The history of capitalism is also, inevitably, the history of radical movements that have resisted the exploitation and conflict upon which the system rests. Working people, men and women, have always felt the inequality and oppressiveness of capitalism’s class ownership and class power. They experienced at first hand the lack of freedom of the propertyless labourer, forced to work in another’s man’s fields and factories, in his warehouses and offices, and they understood more-or- less clearly how their lives were being used up for the benefit of others. From that experience and understanding they repeatedly challenged capitalism’s institutions of privilege and power. They called for justice and for democratic accountability. They cited scripture, natural law and the universal declaration of human rights in support of their cause. They fought and are still fighting for their dignity as human beings in the streets, on public platforms and on the internet, often summoning resources of great courage and determination. They have left behind them a record of frustration, indignation and anger.
Working class history records these individuals and movements: Gerald Winstanley who in 1649 led his Diggers onto St Georges Hill in Surrey, seeking to turn the world into “a common treasury for all”; the London crowds of the 1770s, roaring for, ‘Wilkes and Liberty’ and denouncing the monarchical government of George III; the Luddites of the early 1800s smashing machinery to protect their livelihoods, and thirty years later, the massed meetings of Chartists attentive to speakers like firebrand, Feargus O’Connor, and voicing their demand for parliamentary representation. In the 20th century, innumerable radical movements have emerged:suffragists; liberationists; anti-war and anti-nuclear groups; environmentalists; and ‘anti-capitalists’ among them, and already in the new century, we hear, unmistakably, that same frustration, indignation and anger from Occupy as it searches for an adequate response to the banking crisis of 2008 and the current recession.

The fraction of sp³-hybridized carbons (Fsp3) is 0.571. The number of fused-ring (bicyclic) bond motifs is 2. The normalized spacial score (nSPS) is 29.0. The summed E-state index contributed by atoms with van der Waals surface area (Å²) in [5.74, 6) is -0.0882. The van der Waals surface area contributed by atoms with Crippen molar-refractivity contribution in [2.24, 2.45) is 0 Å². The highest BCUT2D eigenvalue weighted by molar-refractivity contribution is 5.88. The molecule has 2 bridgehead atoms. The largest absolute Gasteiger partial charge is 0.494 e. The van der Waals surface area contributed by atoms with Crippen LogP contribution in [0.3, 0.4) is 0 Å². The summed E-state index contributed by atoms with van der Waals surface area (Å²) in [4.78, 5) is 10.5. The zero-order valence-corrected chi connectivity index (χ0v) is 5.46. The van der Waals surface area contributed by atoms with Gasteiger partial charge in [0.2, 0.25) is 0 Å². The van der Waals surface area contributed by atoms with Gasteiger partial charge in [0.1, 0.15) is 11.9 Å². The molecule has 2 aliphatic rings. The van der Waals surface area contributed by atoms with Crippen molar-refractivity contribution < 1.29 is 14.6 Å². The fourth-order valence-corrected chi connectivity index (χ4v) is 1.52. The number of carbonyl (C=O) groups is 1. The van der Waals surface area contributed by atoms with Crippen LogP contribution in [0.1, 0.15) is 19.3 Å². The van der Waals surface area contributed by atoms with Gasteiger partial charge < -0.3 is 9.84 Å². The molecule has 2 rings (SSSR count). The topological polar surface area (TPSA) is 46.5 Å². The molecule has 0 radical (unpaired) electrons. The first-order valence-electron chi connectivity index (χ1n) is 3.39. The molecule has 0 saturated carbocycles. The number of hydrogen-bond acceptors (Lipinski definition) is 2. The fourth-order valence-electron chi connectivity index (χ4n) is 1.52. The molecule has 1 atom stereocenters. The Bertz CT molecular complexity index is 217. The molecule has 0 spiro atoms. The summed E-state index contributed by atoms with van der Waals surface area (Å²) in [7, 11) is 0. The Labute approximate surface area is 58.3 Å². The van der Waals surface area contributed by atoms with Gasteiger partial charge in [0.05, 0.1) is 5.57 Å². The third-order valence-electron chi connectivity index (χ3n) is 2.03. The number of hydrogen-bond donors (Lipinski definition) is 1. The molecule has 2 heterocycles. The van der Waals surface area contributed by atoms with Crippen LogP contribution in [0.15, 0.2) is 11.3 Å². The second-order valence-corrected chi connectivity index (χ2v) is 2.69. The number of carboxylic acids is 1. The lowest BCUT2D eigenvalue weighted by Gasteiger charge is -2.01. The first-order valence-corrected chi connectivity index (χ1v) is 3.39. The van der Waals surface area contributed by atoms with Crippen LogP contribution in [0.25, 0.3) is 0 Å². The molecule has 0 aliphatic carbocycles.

A few of these movements, like the Diggers, were truly radical and visionary. They attempted to create a new way for human beings to relate to each other, a way that was not based on property and exploitation. The Diggers failed, because they were few, and the forks and hoes they used to cultivate St George’s Hill belonged to a technology that could not yet feed or free the world. In later centuries, most radical movements, like the Chartists and much of Occupy, have searched for ways to make capitalism work on behalf of the working class. They failed, or will fail, too, because social conflict and exploitation of workers is built into the body of capitalism itself – it’s part of the system’s DNA - and cannot be eliminated by modifying institutions or changing a few governments or laws. But technology has moved on, and what was beyond the grasp of the 17th-century Diggers is well within ours. Our message then to fellow members of the working class is to act together in a genuinely radical movement, not to prune back the system of exploitation, but to grub it up wholesale by its roots and turn the world’s resources into a common treasury for all.